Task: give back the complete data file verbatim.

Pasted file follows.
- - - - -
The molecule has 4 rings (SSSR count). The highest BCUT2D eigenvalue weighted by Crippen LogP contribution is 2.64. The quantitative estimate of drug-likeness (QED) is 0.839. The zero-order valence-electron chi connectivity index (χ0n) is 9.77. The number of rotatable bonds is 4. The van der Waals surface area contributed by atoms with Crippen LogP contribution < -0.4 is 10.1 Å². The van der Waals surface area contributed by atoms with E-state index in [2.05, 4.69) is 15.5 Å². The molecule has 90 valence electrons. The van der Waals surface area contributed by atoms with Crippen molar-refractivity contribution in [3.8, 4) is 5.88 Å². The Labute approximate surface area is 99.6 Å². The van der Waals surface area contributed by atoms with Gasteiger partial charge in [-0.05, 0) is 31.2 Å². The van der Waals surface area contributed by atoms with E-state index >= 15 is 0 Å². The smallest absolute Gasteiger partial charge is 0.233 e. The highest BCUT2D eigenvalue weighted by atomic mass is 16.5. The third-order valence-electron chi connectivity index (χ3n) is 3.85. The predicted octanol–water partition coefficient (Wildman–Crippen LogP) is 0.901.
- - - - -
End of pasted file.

The molecule has 4 rings (SSSR count). The highest BCUT2D eigenvalue weighted by Crippen LogP contribution is 2.64. The quantitative estimate of drug-likeness (QED) is 0.839. The zero-order valence-electron chi connectivity index (χ0n) is 9.77. The number of rotatable bonds is 4. The van der Waals surface area contributed by atoms with Crippen LogP contribution < -0.4 is 10.1 Å². The van der Waals surface area contributed by atoms with E-state index in [2.05, 4.69) is 15.5 Å². The molecule has 90 valence electrons. The van der Waals surface area contributed by atoms with Crippen molar-refractivity contribution in [3.8, 4) is 5.88 Å². The Labute approximate surface area is 99.6 Å². The van der Waals surface area contributed by atoms with Gasteiger partial charge in [-0.05, 0) is 31.2 Å². The van der Waals surface area contributed by atoms with E-state index >= 15 is 0 Å². The smallest absolute Gasteiger partial charge is 0.233 e. The highest BCUT2D eigenvalue weighted by atomic mass is 16.5. The third-order valence-electron chi connectivity index (χ3n) is 3.85. The predicted octanol–water partition coefficient (Wildman–Crippen LogP) is 0.901.